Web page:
In 1906, the Calcutta University decided to discontinue the examination for the License in Medicine and Surgery which has been held since 1861 and to restrict the functions of the university to the examinations for the degrees of M.B. , M.D. and M.O. The decision was formed after an exhaustive enquiry had been made into medical education through out India by Surgeon –General Sir G. Bomford with whose recommendations practically every University in India concurred. The last L.M.S. Examination was therefore held in 1911, though the failed students were allowed to appear up to 1913; but it soon became evident that while it is desirable that the University should encourage a high standard of medical education by putting before its students only the highest form of qualification.There is still room for a hall-mark or the license to practice intermediate between this high qualification and the certificate given at the Government medical schools.
In England there are many degrees of qualification below the highest, and it was realized that the abolition of the L.M.S. Examination must result either in lowering the standard of the M.B. or in shutting out a considerable body of candidates who, while unable to attain to the highest qualifications are yet above the standard of those who pass out from the Government medical schools and are quite capable of profiting by a wider course of training than that prescribed for those schools.
To meet the situation one possible alternative was to reverse the decision of the University in 1906 and reinstitute the L.M.S. Examination; but the reasons which led to that decision have still as much force as ever, and no University in England or on the Continent concerns itself with the grant of qualifications in medicine and surgery lower than a degree. The Governor in Council has therefore, decided that the proper course is to establish a separate body to be called “The State Medical Faculty”, which shall examine and certify to the qualifications of those medical students who are unable to attain to the high standard required for the M.B. degree. An additional advantage of this course will be the possibility of standardizing the examination of candidates from the government medical schools and from those private medical schools whose equipment and training may justify them in aspiring to a registrable qualification for their students.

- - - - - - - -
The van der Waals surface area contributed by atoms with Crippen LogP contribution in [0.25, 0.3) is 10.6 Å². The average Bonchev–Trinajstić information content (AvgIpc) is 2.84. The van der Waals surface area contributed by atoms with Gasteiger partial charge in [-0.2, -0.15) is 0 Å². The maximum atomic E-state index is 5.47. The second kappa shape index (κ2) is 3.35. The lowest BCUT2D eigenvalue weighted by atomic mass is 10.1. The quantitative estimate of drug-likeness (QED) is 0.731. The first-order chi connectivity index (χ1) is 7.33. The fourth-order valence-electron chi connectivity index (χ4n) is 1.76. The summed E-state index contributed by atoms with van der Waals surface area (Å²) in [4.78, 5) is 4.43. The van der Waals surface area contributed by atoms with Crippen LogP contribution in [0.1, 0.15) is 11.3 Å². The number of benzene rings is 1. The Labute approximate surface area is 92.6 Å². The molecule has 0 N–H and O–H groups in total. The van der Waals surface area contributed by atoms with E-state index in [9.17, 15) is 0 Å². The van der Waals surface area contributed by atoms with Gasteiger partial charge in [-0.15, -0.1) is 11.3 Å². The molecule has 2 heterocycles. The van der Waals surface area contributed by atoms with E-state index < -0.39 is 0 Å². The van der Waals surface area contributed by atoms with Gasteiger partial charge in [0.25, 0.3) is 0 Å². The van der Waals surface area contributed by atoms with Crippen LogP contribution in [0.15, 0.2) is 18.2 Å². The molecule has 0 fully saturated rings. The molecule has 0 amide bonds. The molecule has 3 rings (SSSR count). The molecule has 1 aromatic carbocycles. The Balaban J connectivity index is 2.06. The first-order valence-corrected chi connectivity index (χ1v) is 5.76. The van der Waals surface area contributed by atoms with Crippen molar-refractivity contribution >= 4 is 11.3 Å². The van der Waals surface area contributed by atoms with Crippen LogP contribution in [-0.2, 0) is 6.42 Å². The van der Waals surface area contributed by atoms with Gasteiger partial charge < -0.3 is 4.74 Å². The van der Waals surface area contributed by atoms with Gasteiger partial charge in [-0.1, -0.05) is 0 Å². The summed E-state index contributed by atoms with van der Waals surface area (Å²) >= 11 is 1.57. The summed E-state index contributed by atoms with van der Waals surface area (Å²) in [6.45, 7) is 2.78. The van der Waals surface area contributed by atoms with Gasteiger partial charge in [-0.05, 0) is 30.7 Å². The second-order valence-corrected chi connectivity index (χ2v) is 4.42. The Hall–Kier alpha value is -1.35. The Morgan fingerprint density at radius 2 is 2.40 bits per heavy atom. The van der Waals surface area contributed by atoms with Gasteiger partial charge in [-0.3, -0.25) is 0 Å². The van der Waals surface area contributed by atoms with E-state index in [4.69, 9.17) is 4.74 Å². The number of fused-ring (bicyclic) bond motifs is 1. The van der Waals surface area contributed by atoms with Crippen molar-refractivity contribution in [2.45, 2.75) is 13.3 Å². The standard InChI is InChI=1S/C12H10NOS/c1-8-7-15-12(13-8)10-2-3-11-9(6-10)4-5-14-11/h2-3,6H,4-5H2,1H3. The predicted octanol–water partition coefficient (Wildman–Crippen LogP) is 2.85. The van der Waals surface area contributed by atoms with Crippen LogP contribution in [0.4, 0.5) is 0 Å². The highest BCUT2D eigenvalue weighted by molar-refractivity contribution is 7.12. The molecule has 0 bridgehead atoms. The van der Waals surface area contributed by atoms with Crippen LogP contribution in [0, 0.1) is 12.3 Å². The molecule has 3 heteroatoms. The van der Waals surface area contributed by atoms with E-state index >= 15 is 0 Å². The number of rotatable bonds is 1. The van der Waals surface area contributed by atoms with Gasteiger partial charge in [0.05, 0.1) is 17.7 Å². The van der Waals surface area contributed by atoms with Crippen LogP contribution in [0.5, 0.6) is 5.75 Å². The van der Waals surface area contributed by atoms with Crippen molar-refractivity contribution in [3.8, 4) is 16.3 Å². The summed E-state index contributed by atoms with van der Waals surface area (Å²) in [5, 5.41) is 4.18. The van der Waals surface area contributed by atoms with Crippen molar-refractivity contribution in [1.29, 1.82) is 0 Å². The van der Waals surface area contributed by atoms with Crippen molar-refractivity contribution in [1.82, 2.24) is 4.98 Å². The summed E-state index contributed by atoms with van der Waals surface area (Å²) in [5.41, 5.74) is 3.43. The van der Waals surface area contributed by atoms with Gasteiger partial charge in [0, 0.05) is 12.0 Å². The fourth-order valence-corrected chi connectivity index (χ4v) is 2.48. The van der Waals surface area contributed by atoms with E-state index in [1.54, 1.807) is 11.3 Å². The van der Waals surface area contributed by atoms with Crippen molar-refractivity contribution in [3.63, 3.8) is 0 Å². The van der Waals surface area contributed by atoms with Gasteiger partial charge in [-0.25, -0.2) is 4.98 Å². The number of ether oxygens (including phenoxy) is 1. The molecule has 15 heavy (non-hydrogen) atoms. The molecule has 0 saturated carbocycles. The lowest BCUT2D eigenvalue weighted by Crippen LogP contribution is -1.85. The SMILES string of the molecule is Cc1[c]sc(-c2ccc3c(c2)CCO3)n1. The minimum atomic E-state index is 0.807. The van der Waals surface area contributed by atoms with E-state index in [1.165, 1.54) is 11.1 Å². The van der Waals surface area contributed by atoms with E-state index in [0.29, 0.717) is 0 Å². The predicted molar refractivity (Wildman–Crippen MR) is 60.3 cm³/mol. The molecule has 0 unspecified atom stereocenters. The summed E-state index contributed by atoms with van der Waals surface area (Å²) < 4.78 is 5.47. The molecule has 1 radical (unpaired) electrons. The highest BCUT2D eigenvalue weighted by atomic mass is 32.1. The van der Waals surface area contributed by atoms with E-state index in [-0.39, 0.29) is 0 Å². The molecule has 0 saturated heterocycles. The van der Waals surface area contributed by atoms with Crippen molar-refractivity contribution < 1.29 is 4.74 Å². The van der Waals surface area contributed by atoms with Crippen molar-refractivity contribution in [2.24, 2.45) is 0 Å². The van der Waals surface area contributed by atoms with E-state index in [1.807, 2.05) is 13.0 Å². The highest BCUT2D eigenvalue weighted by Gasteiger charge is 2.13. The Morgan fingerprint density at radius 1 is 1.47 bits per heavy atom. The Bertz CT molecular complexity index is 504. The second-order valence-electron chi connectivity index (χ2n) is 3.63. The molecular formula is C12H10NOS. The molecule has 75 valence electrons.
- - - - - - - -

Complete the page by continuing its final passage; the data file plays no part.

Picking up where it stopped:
The Bengal Medical act, Which was passed last April, has conferred upon the Bengal Council of Medical Registration, the duties of general supervision over the interest of the medical profession and the progress of medical education and it rests with that body to decide whether training and equipment o a school or college are such as to justify the grant of a registrable qualification to its successful students, it is undesirable that the functions of this Council which is largely elective and is the first step towards self-government in the profession, should be trenched upon by any other body, and the responsibilities of the State Medical Faculty will therefore be confined to arranging for the examination of students from colleges and schools, which have been approved for this purpose by the Council of Medical Registration. The State Medical Faculty will grant a diploma of membership and a license, the former corresponding to the L.M.S. and the latter to the certificate given by the Government medical Schools, and it is expected that the council of Medical Registration will recognize these qualification as registrable under section 18(a) of the Bengal Medical act and thus avoid the multiplicity of title and qualifications which would otherwise be necessary when private schools and colleges are approved by the Council. As the state medical Faculty will be purely an examining body and it is desirable that their diploma and License should have the weight of Government authority, the Governing Body will be appointer by His Excellency in Council.
The Statutes and Bye-laws of the State Medical Faculty which is hereby constituted are published in Bengal Government Resolution – No. 2545 Medl. dated the 11th August 1914.